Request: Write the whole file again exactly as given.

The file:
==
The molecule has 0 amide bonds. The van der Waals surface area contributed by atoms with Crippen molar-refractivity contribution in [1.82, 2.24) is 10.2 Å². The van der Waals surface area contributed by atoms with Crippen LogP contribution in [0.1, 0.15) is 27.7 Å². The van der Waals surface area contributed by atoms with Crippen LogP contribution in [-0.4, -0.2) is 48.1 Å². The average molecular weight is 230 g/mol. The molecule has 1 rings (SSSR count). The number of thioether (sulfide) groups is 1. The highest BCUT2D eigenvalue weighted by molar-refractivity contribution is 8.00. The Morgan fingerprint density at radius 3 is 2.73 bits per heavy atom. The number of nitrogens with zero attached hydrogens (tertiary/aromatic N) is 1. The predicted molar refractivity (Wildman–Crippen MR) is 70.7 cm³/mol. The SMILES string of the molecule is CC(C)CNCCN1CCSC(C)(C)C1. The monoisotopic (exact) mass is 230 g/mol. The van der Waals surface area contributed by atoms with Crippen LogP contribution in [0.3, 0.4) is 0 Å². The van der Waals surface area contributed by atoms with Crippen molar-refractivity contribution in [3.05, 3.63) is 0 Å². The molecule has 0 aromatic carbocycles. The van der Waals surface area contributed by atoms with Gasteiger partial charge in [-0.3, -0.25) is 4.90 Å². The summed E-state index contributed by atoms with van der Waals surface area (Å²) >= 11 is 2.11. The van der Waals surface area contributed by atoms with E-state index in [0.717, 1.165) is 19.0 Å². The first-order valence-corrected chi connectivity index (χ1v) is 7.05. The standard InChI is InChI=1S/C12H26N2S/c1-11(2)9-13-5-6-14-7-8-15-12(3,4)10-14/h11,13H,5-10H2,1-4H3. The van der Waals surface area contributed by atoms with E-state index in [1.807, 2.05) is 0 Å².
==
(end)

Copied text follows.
The molecule has 0 amide bonds. The van der Waals surface area contributed by atoms with Crippen molar-refractivity contribution in [1.82, 2.24) is 10.2 Å². The van der Waals surface area contributed by atoms with Crippen LogP contribution in [0.1, 0.15) is 27.7 Å². The van der Waals surface area contributed by atoms with Crippen LogP contribution in [-0.4, -0.2) is 48.1 Å². The average molecular weight is 230 g/mol. The molecule has 1 rings (SSSR count). The number of thioether (sulfide) groups is 1. The highest BCUT2D eigenvalue weighted by molar-refractivity contribution is 8.00. The Morgan fingerprint density at radius 3 is 2.73 bits per heavy atom. The number of nitrogens with zero attached hydrogens (tertiary/aromatic N) is 1. The predicted molar refractivity (Wildman–Crippen MR) is 70.7 cm³/mol. The SMILES string of the molecule is CC(C)CNCCN1CCSC(C)(C)C1. The monoisotopic (exact) mass is 230 g/mol. The van der Waals surface area contributed by atoms with Crippen LogP contribution in [0.3, 0.4) is 0 Å². The van der Waals surface area contributed by atoms with Crippen molar-refractivity contribution in [3.05, 3.63) is 0 Å². The molecule has 0 aromatic carbocycles. The van der Waals surface area contributed by atoms with Gasteiger partial charge in [-0.3, -0.25) is 4.90 Å². The summed E-state index contributed by atoms with van der Waals surface area (Å²) >= 11 is 2.11. The van der Waals surface area contributed by atoms with E-state index in [0.717, 1.165) is 19.0 Å². The first-order valence-corrected chi connectivity index (χ1v) is 7.05. The standard InChI is InChI=1S/C12H26N2S/c1-11(2)9-13-5-6-14-7-8-15-12(3,4)10-14/h11,13H,5-10H2,1-4H3. The van der Waals surface area contributed by atoms with E-state index in [1.807, 2.05) is 0 Å².